On 6th April 1816, George Hudson, aged 15 or 16, was fined 12s6d for bastardy. It appears he then left his affluent home in Howsham under a cloud and moved to York. He eventually became known as the ‘Railway King’.

On 6th April 1911, Hull Corporation Transport introduced free passes for blind people.

Luke_Lillingston

January 11th

On 11th January 1582, Hull widow Jane Smyth was ordered to be put in the stocks at the next market, with a paper on her head, and given notice to quit the house she rented from the town, for cursing and slandering the mayor, justices, aldermen and the preacher, accusing them of  ‘punishing the town with water’ and punishing her son.

On the same day, Henrie Wakewood of Hull was ordered either to pay 10d a week to Elizabeth Bratton for the support of their child Isabell, and be whipped on market day, or to marry her and have his punishment deferred. Decision on Elizabeth’s punishment was deferred until she had been churched.

On 11th January 1642, Sir John Hotham was appointed by Parliament as the Governor of Hull.

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December 1st

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On 1st December 1644, Sir John Hotham and Captain John Hotham, his son, were tried for treason at the Guildhall, London; both were convicted and condemned to beheading.

On 1st December 1800, Agnes Sharp, aged 24, was interviewed by the Hedon Mayor and one of the Bailiffs to confirm that she was pregnant, that the child (or children) was likely to be born a bastard, in order to claim payment from the parish. The father was a soldier from Sussex whose unit had left Hedon. Eventually, she received 2s6d a week.

On 1st December 1832, Thomas King and William Duesberry stole 3 chickens from John Carter’s farm, Howden. They were arrested and sentenced at Beverley on 14 Oct 1833, Duesberry getting a prison sentence, but King, who had previous form and did not admit the offence, was transported for 7 years. He was given his freedom in 1846 and seems to have died in Hobart in 1859.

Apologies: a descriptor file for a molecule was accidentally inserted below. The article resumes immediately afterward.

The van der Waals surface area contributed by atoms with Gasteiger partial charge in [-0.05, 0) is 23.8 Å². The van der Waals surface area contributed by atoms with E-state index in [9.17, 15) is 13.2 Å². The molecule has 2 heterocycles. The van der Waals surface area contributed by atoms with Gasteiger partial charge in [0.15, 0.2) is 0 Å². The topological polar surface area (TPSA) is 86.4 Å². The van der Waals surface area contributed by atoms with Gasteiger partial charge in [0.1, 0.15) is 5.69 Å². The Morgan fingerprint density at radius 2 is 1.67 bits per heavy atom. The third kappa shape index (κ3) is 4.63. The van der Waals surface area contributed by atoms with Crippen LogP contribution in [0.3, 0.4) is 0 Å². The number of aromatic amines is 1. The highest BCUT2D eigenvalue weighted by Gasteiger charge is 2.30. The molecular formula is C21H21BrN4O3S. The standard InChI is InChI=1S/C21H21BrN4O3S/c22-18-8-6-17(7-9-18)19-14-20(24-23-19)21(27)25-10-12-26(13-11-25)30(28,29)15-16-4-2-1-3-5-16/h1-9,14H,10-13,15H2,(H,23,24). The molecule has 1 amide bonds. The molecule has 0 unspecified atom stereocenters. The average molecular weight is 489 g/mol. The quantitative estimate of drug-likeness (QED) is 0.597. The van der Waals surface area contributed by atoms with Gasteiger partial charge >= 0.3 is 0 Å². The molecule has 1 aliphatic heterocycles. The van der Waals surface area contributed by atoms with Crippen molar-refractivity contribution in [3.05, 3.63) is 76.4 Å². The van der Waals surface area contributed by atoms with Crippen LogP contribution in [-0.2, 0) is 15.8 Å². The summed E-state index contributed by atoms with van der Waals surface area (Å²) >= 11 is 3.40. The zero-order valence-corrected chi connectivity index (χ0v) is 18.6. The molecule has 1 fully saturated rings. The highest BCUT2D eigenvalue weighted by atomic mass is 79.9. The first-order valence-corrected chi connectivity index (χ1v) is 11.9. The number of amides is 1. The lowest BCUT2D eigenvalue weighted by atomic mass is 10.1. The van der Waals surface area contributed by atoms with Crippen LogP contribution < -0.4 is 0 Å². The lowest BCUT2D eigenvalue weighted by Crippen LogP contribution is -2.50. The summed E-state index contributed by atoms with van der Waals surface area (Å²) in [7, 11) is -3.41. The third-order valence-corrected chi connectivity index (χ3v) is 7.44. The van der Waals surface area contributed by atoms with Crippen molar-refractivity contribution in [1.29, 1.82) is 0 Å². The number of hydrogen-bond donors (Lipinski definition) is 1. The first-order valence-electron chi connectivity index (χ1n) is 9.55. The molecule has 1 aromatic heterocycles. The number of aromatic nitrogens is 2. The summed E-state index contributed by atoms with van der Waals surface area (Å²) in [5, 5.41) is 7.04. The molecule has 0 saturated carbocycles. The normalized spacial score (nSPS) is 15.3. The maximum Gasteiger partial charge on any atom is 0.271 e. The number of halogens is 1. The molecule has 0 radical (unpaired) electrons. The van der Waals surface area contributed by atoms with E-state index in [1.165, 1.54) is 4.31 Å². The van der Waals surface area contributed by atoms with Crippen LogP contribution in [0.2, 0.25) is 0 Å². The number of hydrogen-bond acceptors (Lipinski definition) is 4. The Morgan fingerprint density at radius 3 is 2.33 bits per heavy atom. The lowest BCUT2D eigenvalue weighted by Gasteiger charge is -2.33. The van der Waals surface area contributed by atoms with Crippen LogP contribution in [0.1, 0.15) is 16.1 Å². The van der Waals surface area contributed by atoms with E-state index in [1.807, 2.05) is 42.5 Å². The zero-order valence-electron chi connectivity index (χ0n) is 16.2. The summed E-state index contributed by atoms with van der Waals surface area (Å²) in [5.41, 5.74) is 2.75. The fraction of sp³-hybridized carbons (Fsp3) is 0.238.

On 1st December 1950, The Port of Hull Society’s Sailor’s Orphan Homes changed its name to The Sailors’ Children’s Society and celebrated with a lunch at the Guildhall.  The Society began as a Christian mission to seamen, and began to house ‘orphans’ (children whose father had died) in the 1860s, opening the Newland Homes in the 1890s.

 

November 24th

On 24th November 1299, King Edward I visited the Collegiate Society of St John, Beverley, and was entertained for 3 days.

On 24th November 1835, Mrs Jane Legard created the Etton Lying-In Charity by her will, providing maternity articles and food for new mothers – so long as they had been married at least 9 months.

On 24th November 1906, John Dunham, 53, train driver and Edward Booth, 25, fireman, of Hull, died in a rail accident at Ulleskelf , which led to railway safety improvements. photo – Western General Cemetery, Hull

Edwd Booth memorial

September 1st

On 1st September 1505, John and Thomas Mudd of Tunstall claimed sanctuary in the church of St Cuthbert  for homicide, stating that on 1.8.1505, in self-defence, they had struck Henry Raw also of Tunstall on the head with a pikestaff, giving him a blow from which he died on 30.8.1505. On 2.9.1505 Oliver Mudd and John Mudd jnr (son of John) also sought sanctuary as accessories to the homicide, having been present when the first 2 struck Henry.

On 1st September 1512, Ralph Thorneton, a smith, of Rise, claimed sanctuary at the church of St John, Beverley, for debt.

On 1st September 1784, Hull General Infirmary charity officially opened a hospital with 70 beds in Prospect Street, a site chosen for its fresh country air. The 3 physicians and 3 surgeons provided their services free. In its centenary year, Queen Victoria agreed to a change of name to Hull Royal Infirmary.

On 1st September 1800, John Batman lost his place at Hull Charterhouse  ‘on account of his immoral and disorderly conduct and of the great expences (sic) which the Town have sustained by the maintenance of his bastard children’.

 

Charterhouse 1780